Abstract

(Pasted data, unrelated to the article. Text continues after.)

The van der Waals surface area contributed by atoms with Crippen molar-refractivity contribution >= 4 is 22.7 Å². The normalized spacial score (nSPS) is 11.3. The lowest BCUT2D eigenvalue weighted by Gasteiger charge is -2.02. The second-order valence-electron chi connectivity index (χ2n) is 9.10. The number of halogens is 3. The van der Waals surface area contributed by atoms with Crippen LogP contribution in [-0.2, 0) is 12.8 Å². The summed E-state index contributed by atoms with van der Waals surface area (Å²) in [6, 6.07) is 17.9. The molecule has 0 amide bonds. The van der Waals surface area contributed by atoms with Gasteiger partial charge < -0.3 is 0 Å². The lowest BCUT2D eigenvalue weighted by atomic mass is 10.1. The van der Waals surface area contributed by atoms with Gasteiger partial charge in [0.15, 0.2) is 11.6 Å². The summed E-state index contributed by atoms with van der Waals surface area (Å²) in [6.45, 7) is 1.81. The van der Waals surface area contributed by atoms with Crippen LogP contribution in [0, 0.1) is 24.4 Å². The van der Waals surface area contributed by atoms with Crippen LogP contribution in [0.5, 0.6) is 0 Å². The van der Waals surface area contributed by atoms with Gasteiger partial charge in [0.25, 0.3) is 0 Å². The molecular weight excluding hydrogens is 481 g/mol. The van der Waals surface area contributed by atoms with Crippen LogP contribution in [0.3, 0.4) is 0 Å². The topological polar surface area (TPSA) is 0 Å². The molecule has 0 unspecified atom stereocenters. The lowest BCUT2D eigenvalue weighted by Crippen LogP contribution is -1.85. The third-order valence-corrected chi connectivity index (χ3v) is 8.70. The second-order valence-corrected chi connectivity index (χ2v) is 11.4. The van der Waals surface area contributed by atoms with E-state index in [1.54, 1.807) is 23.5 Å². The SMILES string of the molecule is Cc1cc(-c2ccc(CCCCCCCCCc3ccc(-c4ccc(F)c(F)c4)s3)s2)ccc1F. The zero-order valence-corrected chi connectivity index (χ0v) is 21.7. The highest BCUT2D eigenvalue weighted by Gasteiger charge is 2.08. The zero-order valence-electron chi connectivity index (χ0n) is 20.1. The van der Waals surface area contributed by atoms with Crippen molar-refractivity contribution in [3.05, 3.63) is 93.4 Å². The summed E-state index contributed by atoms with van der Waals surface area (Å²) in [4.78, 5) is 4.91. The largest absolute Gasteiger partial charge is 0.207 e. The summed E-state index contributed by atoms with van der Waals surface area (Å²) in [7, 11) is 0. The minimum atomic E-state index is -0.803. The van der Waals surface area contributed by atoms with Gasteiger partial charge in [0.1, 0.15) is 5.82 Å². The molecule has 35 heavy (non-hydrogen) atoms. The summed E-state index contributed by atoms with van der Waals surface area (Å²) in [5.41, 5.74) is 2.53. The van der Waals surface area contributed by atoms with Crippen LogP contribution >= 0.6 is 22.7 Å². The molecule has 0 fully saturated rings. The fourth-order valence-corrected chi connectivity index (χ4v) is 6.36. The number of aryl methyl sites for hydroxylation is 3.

Research in modularization of product families reveals numerous individual cause and effect impacts of modularity on the firm. While many modularization methods are present in the literature, an overall combined picture of the interrelations of modular product structures on the firm is yet missing. This makes the construction of an economic business case for modularity difficult. The aim of this work is to show a causal network of how modular product structures affect a firm's economics through modularity's impact on the firm's activities over its products lifecycle phases. Therefore we introduce a literature based impact model on the basis of three main cause and effect node types, being (1) modularity property causes leading to (2) product life phase effects, leading to (3) economic impacts. We show how modularization decisions on a product family structure can impact activities in the product life cycle differently and the resultant economic outcomes. The cause and effect model is a combined summary of the corpus of knowledge found in the literature, highlighting for example that modularity can have an initial negative delaying effect on the development time for a platform followed by a positive reduction in product variant development times, and can a positive impact on reduced manufacturing costs. For validation the model was evaluated by industrial experts against nine case studies of major product-family-wide design projects, marking effects that were experienced and observed in their modularization projects.

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